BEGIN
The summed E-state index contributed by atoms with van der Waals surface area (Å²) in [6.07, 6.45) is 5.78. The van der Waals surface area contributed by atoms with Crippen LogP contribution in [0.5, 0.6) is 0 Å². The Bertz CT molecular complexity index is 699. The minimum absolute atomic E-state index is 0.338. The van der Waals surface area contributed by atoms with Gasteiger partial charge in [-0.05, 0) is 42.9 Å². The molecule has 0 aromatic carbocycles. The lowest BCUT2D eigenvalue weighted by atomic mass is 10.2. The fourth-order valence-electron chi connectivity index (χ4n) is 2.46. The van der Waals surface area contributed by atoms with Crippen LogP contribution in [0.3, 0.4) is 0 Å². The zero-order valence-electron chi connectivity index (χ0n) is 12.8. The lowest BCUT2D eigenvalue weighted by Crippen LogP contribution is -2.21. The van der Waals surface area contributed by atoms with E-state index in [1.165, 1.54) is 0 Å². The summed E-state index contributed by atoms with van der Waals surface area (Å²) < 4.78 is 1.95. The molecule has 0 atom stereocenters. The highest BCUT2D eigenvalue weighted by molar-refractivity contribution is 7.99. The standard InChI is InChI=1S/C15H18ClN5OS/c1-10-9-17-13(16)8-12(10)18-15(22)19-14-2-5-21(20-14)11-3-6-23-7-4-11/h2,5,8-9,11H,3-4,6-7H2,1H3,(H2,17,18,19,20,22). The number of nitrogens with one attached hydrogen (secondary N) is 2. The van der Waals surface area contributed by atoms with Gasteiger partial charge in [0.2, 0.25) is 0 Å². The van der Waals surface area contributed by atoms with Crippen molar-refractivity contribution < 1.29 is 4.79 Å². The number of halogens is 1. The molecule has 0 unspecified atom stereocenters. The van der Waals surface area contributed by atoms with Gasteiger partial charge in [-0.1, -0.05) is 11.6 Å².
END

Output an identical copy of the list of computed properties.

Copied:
The summed E-state index contributed by atoms with van der Waals surface area (Å²) in [6.07, 6.45) is 5.78. The van der Waals surface area contributed by atoms with Crippen LogP contribution in [0.5, 0.6) is 0 Å². The Bertz CT molecular complexity index is 699. The minimum absolute atomic E-state index is 0.338. The van der Waals surface area contributed by atoms with Gasteiger partial charge in [-0.05, 0) is 42.9 Å². The molecule has 0 aromatic carbocycles. The lowest BCUT2D eigenvalue weighted by atomic mass is 10.2. The fourth-order valence-electron chi connectivity index (χ4n) is 2.46. The van der Waals surface area contributed by atoms with Crippen LogP contribution in [0.3, 0.4) is 0 Å². The zero-order valence-electron chi connectivity index (χ0n) is 12.8. The lowest BCUT2D eigenvalue weighted by Crippen LogP contribution is -2.21. The van der Waals surface area contributed by atoms with E-state index in [1.165, 1.54) is 0 Å². The summed E-state index contributed by atoms with van der Waals surface area (Å²) < 4.78 is 1.95. The molecule has 0 atom stereocenters. The highest BCUT2D eigenvalue weighted by molar-refractivity contribution is 7.99. The standard InChI is InChI=1S/C15H18ClN5OS/c1-10-9-17-13(16)8-12(10)18-15(22)19-14-2-5-21(20-14)11-3-6-23-7-4-11/h2,5,8-9,11H,3-4,6-7H2,1H3,(H2,17,18,19,20,22). The number of nitrogens with one attached hydrogen (secondary N) is 2. The van der Waals surface area contributed by atoms with Gasteiger partial charge in [0.2, 0.25) is 0 Å². The van der Waals surface area contributed by atoms with Crippen molar-refractivity contribution < 1.29 is 4.79 Å². The number of halogens is 1. The molecule has 0 unspecified atom stereocenters. The van der Waals surface area contributed by atoms with Gasteiger partial charge in [-0.1, -0.05) is 11.6 Å².